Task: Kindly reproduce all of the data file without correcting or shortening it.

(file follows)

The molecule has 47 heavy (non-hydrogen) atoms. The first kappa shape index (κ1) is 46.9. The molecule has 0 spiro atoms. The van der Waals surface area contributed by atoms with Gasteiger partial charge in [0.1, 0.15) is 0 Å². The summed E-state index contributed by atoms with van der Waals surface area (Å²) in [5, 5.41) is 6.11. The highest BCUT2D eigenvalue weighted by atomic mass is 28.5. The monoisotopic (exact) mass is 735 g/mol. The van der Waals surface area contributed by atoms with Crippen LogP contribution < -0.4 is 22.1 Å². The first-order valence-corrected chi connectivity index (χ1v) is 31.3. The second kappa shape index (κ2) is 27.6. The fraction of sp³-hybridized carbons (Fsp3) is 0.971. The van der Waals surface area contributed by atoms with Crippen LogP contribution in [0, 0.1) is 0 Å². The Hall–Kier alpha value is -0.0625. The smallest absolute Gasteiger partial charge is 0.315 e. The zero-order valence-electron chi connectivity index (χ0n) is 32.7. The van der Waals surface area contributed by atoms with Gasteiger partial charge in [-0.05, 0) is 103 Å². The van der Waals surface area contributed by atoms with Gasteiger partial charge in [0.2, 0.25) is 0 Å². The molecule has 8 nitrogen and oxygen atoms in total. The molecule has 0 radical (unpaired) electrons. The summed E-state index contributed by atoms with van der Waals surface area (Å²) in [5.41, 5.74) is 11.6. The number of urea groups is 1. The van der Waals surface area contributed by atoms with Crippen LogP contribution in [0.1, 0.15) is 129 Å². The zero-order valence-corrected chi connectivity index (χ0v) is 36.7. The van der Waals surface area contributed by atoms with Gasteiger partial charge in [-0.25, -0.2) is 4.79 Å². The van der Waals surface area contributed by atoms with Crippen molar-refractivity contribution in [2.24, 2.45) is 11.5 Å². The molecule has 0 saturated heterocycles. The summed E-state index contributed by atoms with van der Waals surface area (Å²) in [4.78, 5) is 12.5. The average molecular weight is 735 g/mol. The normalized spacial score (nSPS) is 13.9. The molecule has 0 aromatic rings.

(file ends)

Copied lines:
The molecule has 47 heavy (non-hydrogen) atoms. The first kappa shape index (κ1) is 46.9. The molecule has 0 spiro atoms. The van der Waals surface area contributed by atoms with Gasteiger partial charge in [0.1, 0.15) is 0 Å². The summed E-state index contributed by atoms with van der Waals surface area (Å²) in [5, 5.41) is 6.11. The highest BCUT2D eigenvalue weighted by atomic mass is 28.5. The monoisotopic (exact) mass is 735 g/mol. The van der Waals surface area contributed by atoms with Crippen LogP contribution < -0.4 is 22.1 Å². The first-order valence-corrected chi connectivity index (χ1v) is 31.3. The second kappa shape index (κ2) is 27.6. The fraction of sp³-hybridized carbons (Fsp3) is 0.971. The van der Waals surface area contributed by atoms with Crippen LogP contribution in [0, 0.1) is 0 Å². The Hall–Kier alpha value is -0.0625. The smallest absolute Gasteiger partial charge is 0.315 e. The zero-order valence-electron chi connectivity index (χ0n) is 32.7. The van der Waals surface area contributed by atoms with Gasteiger partial charge in [-0.05, 0) is 103 Å². The van der Waals surface area contributed by atoms with Gasteiger partial charge in [0.2, 0.25) is 0 Å². The molecule has 8 nitrogen and oxygen atoms in total. The molecule has 0 radical (unpaired) electrons. The summed E-state index contributed by atoms with van der Waals surface area (Å²) in [5.41, 5.74) is 11.6. The number of urea groups is 1. The van der Waals surface area contributed by atoms with Crippen LogP contribution in [0.1, 0.15) is 129 Å². The zero-order valence-corrected chi connectivity index (χ0v) is 36.7. The van der Waals surface area contributed by atoms with Gasteiger partial charge in [-0.25, -0.2) is 4.79 Å². The van der Waals surface area contributed by atoms with Crippen molar-refractivity contribution in [2.24, 2.45) is 11.5 Å². The molecule has 0 saturated heterocycles. The summed E-state index contributed by atoms with van der Waals surface area (Å²) in [4.78, 5) is 12.5. The average molecular weight is 735 g/mol. The normalized spacial score (nSPS) is 13.9. The molecule has 0 aromatic rings.